Peter Boettke links to Ken Rogoff on the prospects for capitalism. I basically agree with everything that Rogoff says, and I think this point is particularly important: "Today’s capitalist systems vastly undervalue the welfare of unborn generations. For most of the era since the Industrial Revolution, this has not mattered, as the continuing boon of technological advance has trumped short-sighted policies. By and large, each generation has found itself significantly better off than the last. But, with the world’s population surging above seven billion, and harbingers of resource constraints becoming ever more apparent, there is no guarantee that this trajectory can be maintained."
I would underemphasize the "resource constraint" point - those are precisely the problems that capitalism does deal with so well - and focus more on discontinuous, catastrophic problems (some of which are clearly related to our resource use, to be sure). Either way, a major problem is something that I've previously called "temporal autarky" - the stubborn illusion of linear time prevents us from transacting with future generations or even future versions of ourselves. What economists call "intertemporal choice" is actually a bit misleading. The "choice" we model isn't really intertemporal at all - it's all contemporaneous choice with present transactors acting as agents for their future selves. Intertemporal choice is as much a principal-agent problem as it is a standard consumer choice problem.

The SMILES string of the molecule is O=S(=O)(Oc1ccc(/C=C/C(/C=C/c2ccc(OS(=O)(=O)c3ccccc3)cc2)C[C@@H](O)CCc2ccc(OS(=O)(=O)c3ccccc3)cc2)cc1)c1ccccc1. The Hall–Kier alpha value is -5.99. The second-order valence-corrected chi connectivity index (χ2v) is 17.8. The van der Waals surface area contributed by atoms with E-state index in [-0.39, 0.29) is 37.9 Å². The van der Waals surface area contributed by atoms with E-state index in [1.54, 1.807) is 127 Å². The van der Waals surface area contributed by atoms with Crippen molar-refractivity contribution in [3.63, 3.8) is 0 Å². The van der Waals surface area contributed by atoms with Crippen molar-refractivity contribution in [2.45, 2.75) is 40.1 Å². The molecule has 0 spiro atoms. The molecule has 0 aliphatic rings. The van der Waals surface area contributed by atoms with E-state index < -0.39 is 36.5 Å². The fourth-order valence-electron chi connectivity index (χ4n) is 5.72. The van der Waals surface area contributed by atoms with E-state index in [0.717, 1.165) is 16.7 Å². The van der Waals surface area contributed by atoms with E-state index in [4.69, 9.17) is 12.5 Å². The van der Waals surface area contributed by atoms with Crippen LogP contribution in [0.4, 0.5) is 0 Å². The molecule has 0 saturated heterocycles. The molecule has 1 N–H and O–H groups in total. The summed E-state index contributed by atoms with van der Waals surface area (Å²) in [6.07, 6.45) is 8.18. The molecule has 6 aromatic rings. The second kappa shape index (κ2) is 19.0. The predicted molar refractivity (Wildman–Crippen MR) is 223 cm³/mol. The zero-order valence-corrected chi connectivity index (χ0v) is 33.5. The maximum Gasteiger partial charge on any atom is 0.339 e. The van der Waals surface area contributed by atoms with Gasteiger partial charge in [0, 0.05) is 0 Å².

This is recognized by the liberal tradition. Adam Smith, Thomas Jefferson, Thomas Paine, and many others all recognized how the present coerces the future (or how the past coerces the present), and they identified it as a real problem for liberal society. I don't have any easy answers to this, but I do have some thoughts in the comment section of Boettke's post (he asks for insights into institutional arrangements to deal with the issues Rogoff raises).
I always also like Richard Rorty's spin on these problems - citing Hans Blumenberg (it starts at about 2:20):
Unfortunately I agree with Dierdre McCloskey insofar as I think there are a lot of economists who are ardent Platonists, who see capitalism more as a metaphysical thing than anything else, and who are less likely to deal with these sorts of problems or practice a methodology that can address these sorts of problems.
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